Civil vs Criminal Lawsuit Differences
Once you have decided to pursue your abuser(s) for sexual abuse, you may wonder what type of lawsuit would be best for you to file: criminal or civil? Understanding which option is best for you to choose comes down to the specific details of your case. To help you make an informed decision, we have outlined the key differences between the two types of lawsuits.
A civil lawsuit is, essentially, any case that is not a criminal case. Civil lawsuits help protect, enforce, or fix the private rights of citizens. Criminal lawsuits, on the other hand, are formal charges claiming someone committed a crime.
Who Initiates Action
One of the most important differences between civil and criminal lawsuits is who starts legal action against your abuser. In civil cases, you or the person you choose to represent you initiate the legal action. In contrast, a government prosecutor initiates legal action with criminal charges.
Burden of Proof
“Burden of proof” refers to the responsibility to prove or disprove an argued statement. In this case, the argued statement would your claim that someone sexually abused you, an organization quieted your sexual abuse, a company was negligent in protecting you from sexual abuse, etc.
Criminal charges usually bear a heavier weight with burden of proof, because a government prosecutor must prove beyond reasonable doubt that an alleged abuser is guilty. With civil cases, only you or the attorney representing you must prove what happened. Because you do not have to prove “beyond reasonable doubt” that abuse occurred, there is a lower burden of proof in civil cases. Instead of proving “beyond reasonable doubt” that abuse occurred, you, instead, present substantial evidence that the abuse occurred and prove your injuries and their value to the court.
Why Choose a Civil Suit over Criminal Charges?
While some sexual abuse survivors choose to pursue criminal charges over civil charges against their abuser(s), the difference between choosing one or the other comes down to monetary or financial compensation. With criminal charges, if your abuser is found guilty, this can result in your abuser(s) being fined, sentenced to jail time, probation, etc. However, very rarely in criminal cases does a sexual abuse survivor receive any monetary compensation or “damages” from the conviction. In civil lawsuits, if your abuser is found guilty a jury can only award damages for the harm your abuser(s) inflicted on you.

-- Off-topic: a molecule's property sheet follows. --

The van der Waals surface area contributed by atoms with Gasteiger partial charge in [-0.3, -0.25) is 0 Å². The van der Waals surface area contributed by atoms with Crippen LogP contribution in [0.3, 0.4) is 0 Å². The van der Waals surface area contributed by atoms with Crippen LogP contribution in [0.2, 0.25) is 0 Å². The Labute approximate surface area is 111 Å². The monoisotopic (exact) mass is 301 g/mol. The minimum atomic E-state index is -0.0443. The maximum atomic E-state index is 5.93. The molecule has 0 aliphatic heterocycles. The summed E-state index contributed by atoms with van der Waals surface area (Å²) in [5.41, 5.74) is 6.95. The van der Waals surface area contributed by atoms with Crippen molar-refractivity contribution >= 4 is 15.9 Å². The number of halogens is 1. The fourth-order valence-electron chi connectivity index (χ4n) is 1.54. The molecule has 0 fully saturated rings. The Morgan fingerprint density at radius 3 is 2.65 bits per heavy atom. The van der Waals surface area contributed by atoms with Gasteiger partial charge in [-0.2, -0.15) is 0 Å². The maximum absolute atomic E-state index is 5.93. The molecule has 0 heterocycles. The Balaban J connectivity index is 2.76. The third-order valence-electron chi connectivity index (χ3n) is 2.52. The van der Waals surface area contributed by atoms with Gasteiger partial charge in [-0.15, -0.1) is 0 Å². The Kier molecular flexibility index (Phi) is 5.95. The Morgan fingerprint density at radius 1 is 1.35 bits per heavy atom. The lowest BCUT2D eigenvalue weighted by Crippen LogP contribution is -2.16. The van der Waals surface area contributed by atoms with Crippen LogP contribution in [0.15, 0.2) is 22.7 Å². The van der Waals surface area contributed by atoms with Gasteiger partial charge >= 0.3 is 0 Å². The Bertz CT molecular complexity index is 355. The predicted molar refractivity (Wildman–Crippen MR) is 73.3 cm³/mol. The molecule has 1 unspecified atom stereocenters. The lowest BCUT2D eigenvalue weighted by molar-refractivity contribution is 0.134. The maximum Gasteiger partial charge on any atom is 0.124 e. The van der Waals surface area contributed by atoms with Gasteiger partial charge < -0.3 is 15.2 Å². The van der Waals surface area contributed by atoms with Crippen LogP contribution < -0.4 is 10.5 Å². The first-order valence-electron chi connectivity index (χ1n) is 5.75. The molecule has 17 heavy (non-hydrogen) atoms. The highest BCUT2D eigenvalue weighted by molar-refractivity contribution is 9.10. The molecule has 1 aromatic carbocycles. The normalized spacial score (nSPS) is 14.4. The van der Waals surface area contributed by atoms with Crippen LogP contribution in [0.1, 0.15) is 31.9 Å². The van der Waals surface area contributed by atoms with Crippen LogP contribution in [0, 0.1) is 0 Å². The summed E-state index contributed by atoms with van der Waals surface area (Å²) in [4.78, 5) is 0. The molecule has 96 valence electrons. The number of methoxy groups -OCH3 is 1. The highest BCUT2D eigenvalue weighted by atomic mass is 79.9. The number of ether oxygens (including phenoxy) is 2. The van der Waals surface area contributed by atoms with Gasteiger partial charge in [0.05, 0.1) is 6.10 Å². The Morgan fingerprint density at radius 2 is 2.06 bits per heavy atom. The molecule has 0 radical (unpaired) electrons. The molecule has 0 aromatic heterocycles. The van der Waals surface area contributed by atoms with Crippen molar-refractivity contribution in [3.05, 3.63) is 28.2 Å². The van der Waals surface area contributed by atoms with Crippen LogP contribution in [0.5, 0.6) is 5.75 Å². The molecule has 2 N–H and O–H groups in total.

While monetary compensation cannot undo the damage an abuser has caused in your life, many survivors decide to file a civil suit to receive compensation for their injuries or to hold their abuser(s) fully accountable for sexual abuse. Sexual abuse survivors often face extreme emotional and physical trauma from their abuse, so monetary compensation can help cover financial burdens created by necessary counseling, doctor visits, etc.
Connect with a Sexual Abuse Attorney
To help you make further decisions relating to your sexual abuse case, consulting with an experienced sexual abuse attorney is important. Based on the specific details of your case, a sexual abuse lawyer can help you make further decisions about where to file your lawsuit, who to pursue, if your case meets time requirements for filing a suit, etc. At AVA Law Group, we provide access to top-notch, experienced sexual abuse attorneys from across the U.S. with proven track records of success. To find out if you are able to file a lawsuit against your abuser, contact AVA Law Group today. We offer free initial consultations, and we promise that your information is protected whether you decide to sign with our firm or not. We value your voice and story, and we promise to problem solve in any way we can with your case.